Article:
There is one — potentially disastrous — problem with the RSW equation. Consider the wave:
A = sin[(5/4) ωm x] exp[(3/4) ωm t]
The rate of change of an exponential function is another exponential function, and the second rate of change gives you a positive multiple of the original function, unlike the negative multiple we get from sines and cosines. So we have:
∂x2A = –(25/16) ωm2A
∂y2A = 0
∂z2A = 0
∂t2A = (9/16) ωm2A
Adding up these terms, we see that the wave we’ve given here will satisfy the RSW equation. But what it describes is a wave that grows exponentially over time! The exponential factor is possible because the positive sign of its second rate of change is balanced by a spatial frequency greater than νmax in another coordinate direction: the angular frequency of (5/4) ωm in sin[(5/4) ωm x]. Simply saying that “νmax is the maximum possible frequency” doesn’t actually make it so, and the RSW equation alone is unable to enforce that restriction. But if waves like this are permitted, an initially minuscule disturbance of a high enough frequency will rapidly grow to overwhelm everything else.
There is a way to avoid this problem, but its discovery is an important part of the novel, so I’m not going to spoil the plot by disclosing it here.
Light in our own universe is an electromagnetic wave. Rather than being characterised by a single number that varies from place to place, the electromagnetic field involves vectors. So, we’d like to understand what kind of vector waves would make sense in the Riemannian universe.
Suppose we fix a four-vector, A0, with components A0x, A0y, A0z and A0t in our coordinate system. Then we can consider a vector plane wave:
A(x, y, z, t) = A0 sin(k · x)
This is very similar to the kind of scalar plane wave we considered earlier. In fact, each individual component of A in our coordinate system will satisfy the RSW equation, so long as |k| = ωm. Of course these components will be different in different coordinate systems ... but if they satisfy the RSW equation in one coordinate system they will do so in any other coordinate system. (Note that we’re talking here about different rectangular coordinate systems, not, say, spherical coordinates.)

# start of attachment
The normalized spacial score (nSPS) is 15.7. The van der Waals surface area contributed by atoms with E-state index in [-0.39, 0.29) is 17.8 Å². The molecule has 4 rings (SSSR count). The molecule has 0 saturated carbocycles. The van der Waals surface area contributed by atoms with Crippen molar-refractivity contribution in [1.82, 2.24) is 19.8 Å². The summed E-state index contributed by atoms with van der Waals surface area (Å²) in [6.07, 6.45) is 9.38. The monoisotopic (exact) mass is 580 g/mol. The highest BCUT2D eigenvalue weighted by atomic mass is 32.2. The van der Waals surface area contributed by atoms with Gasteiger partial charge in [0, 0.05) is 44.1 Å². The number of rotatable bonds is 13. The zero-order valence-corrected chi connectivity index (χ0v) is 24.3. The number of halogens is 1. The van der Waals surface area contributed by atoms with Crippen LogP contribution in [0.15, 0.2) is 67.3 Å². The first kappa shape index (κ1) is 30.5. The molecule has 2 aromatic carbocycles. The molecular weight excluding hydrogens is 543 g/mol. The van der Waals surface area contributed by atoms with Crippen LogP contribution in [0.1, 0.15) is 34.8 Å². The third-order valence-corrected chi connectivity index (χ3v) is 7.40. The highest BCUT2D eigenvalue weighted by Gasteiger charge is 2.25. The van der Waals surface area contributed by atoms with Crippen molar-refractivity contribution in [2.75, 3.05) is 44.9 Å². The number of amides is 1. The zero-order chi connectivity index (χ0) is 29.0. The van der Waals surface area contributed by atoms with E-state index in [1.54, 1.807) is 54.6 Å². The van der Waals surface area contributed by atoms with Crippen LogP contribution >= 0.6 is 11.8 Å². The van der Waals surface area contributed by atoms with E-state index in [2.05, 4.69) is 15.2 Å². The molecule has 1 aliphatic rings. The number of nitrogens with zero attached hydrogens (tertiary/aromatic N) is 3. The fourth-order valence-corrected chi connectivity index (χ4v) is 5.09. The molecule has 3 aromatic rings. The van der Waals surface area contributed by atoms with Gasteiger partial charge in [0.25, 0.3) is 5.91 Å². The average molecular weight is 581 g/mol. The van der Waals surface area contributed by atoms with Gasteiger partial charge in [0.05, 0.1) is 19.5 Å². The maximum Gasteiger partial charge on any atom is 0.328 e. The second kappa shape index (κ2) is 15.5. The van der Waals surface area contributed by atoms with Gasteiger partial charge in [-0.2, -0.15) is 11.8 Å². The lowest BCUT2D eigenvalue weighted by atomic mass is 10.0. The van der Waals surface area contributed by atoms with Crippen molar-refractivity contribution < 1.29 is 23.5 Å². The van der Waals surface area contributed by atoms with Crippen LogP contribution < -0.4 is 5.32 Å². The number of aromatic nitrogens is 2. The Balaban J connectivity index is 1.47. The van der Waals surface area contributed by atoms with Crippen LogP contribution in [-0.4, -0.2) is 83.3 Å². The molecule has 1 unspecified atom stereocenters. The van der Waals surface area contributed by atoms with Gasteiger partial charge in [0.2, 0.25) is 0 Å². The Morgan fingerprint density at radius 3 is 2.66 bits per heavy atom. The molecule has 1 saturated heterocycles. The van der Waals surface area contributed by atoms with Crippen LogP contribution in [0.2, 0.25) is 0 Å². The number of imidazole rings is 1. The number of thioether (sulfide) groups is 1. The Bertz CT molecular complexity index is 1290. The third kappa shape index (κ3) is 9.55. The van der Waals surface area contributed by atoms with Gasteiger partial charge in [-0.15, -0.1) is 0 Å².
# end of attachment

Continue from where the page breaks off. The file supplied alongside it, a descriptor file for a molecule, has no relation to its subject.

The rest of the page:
That’s simple enough, but there’s a small complication we need to address. While the components of A, namely Ax, Ay, Az and At, change when we change coordinate systems, from the vector wave we’ve written above we can construct a scalar wave:
D(x, y, z, t) = k · A(x, y, z, t) = (k · A0) sin(k · x)
This wave is truly a scalar wave, in the sense that all observers will agree on its value, regardless of their choice of coordinate system. This might not seem important, but all our experience with physics in our own universe suggests that scalar and vector waves will be associated with distinct phenomena. In quantum mechanics, scalar waves are associated with particles with zero spin, while vector waves are associated with particles that possess a certain unit of spin – one example being photons. So we would expect the equivalent of light in the Riemannian universe to be a pure vector wave, with no scalar wave such as D coming along for the ride.
So, what we will require of a vector plane wave like A is that k · A0 = 0. Imposing this condition means that the vector describing the wave itself is orthogonal to the propagation vector, limiting the vector A0 to lie in a three-dimensional subspace orthogonal to k. Since that subspace is three-dimensional, Riemannian light will have three independent states of polarisation, as opposed to the two for light in our own universe. We will have a bit more to say about this when we examine Riemannian electromagnetism in detail.
We need to reformulate our “no scalar” condition into one we can impose on any vector function A(x, y, z, t). In the case of a plane wave A(x, y, z, t) = A0 sin(k · x) where we require k · A0 = 0, we see that:
∂x Ax + ∂y Ay + ∂z Az + ∂t At
= (A0x kx + A0y ky + A0z kz + A0t kt) cos(k · x)
= (k · A0) cos(k · x)
So we will declare that the following pair of equations constitute the Riemannian Vector Wave (RVW) Equations:
|∂x2A + ∂y2A + ∂z2A + ∂t2A + ωm2 A||=||0||(RVW)|
|∂x Ax + ∂y Ay + ∂z Az + ∂t At||=||0||(Transverse)|
where the first equation is telling us that all four individual components of A satisfy the RSW equation, while the transverse condition is a guarantee that the wave is a pure vector.
There is extra material on this topic for readers who don’t mind a slightly higher level of mathematics.